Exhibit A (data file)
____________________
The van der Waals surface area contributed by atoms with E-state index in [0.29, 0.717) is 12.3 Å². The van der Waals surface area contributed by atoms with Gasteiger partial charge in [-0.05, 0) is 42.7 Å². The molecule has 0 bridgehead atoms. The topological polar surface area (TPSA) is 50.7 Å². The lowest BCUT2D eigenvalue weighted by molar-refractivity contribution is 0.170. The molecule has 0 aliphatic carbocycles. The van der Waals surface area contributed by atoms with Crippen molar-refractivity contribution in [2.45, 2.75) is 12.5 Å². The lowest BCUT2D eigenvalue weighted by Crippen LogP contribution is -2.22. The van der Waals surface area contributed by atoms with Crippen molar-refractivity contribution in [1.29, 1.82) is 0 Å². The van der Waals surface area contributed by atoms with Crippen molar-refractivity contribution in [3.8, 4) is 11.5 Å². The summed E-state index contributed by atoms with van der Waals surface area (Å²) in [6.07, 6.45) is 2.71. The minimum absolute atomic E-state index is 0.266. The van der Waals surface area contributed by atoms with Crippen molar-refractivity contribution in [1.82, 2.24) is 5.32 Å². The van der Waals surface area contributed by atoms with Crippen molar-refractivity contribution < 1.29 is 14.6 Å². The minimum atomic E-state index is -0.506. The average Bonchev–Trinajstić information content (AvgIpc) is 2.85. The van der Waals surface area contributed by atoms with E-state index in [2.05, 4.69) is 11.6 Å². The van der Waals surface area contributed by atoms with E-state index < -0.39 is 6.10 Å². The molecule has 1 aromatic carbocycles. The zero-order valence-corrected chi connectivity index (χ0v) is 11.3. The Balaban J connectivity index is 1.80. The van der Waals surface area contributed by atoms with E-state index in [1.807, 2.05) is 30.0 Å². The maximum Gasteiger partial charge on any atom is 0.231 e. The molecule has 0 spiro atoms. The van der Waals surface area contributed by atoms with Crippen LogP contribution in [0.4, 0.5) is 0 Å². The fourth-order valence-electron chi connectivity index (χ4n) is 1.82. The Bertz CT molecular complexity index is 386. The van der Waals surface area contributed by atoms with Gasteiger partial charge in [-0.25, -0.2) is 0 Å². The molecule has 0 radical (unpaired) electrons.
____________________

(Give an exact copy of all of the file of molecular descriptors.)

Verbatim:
The van der Waals surface area contributed by atoms with E-state index in [0.29, 0.717) is 12.3 Å². The van der Waals surface area contributed by atoms with Gasteiger partial charge in [-0.05, 0) is 42.7 Å². The molecule has 0 bridgehead atoms. The topological polar surface area (TPSA) is 50.7 Å². The lowest BCUT2D eigenvalue weighted by molar-refractivity contribution is 0.170. The molecule has 0 aliphatic carbocycles. The van der Waals surface area contributed by atoms with Crippen molar-refractivity contribution in [2.45, 2.75) is 12.5 Å². The lowest BCUT2D eigenvalue weighted by Crippen LogP contribution is -2.22. The van der Waals surface area contributed by atoms with Crippen molar-refractivity contribution in [1.29, 1.82) is 0 Å². The van der Waals surface area contributed by atoms with Crippen molar-refractivity contribution in [3.8, 4) is 11.5 Å². The summed E-state index contributed by atoms with van der Waals surface area (Å²) in [6.07, 6.45) is 2.71. The minimum absolute atomic E-state index is 0.266. The van der Waals surface area contributed by atoms with Crippen molar-refractivity contribution in [1.82, 2.24) is 5.32 Å². The van der Waals surface area contributed by atoms with Crippen molar-refractivity contribution < 1.29 is 14.6 Å². The minimum atomic E-state index is -0.506. The average Bonchev–Trinajstić information content (AvgIpc) is 2.85. The van der Waals surface area contributed by atoms with E-state index in [2.05, 4.69) is 11.6 Å². The van der Waals surface area contributed by atoms with E-state index < -0.39 is 6.10 Å². The molecule has 1 aromatic carbocycles. The zero-order valence-corrected chi connectivity index (χ0v) is 11.3. The Balaban J connectivity index is 1.80. The van der Waals surface area contributed by atoms with E-state index in [1.807, 2.05) is 30.0 Å². The maximum Gasteiger partial charge on any atom is 0.231 e. The molecule has 0 spiro atoms. The van der Waals surface area contributed by atoms with Crippen LogP contribution in [0.4, 0.5) is 0 Å². The fourth-order valence-electron chi connectivity index (χ4n) is 1.82. The Bertz CT molecular complexity index is 386. The van der Waals surface area contributed by atoms with Gasteiger partial charge in [-0.25, -0.2) is 0 Å². The molecule has 0 radical (unpaired) electrons.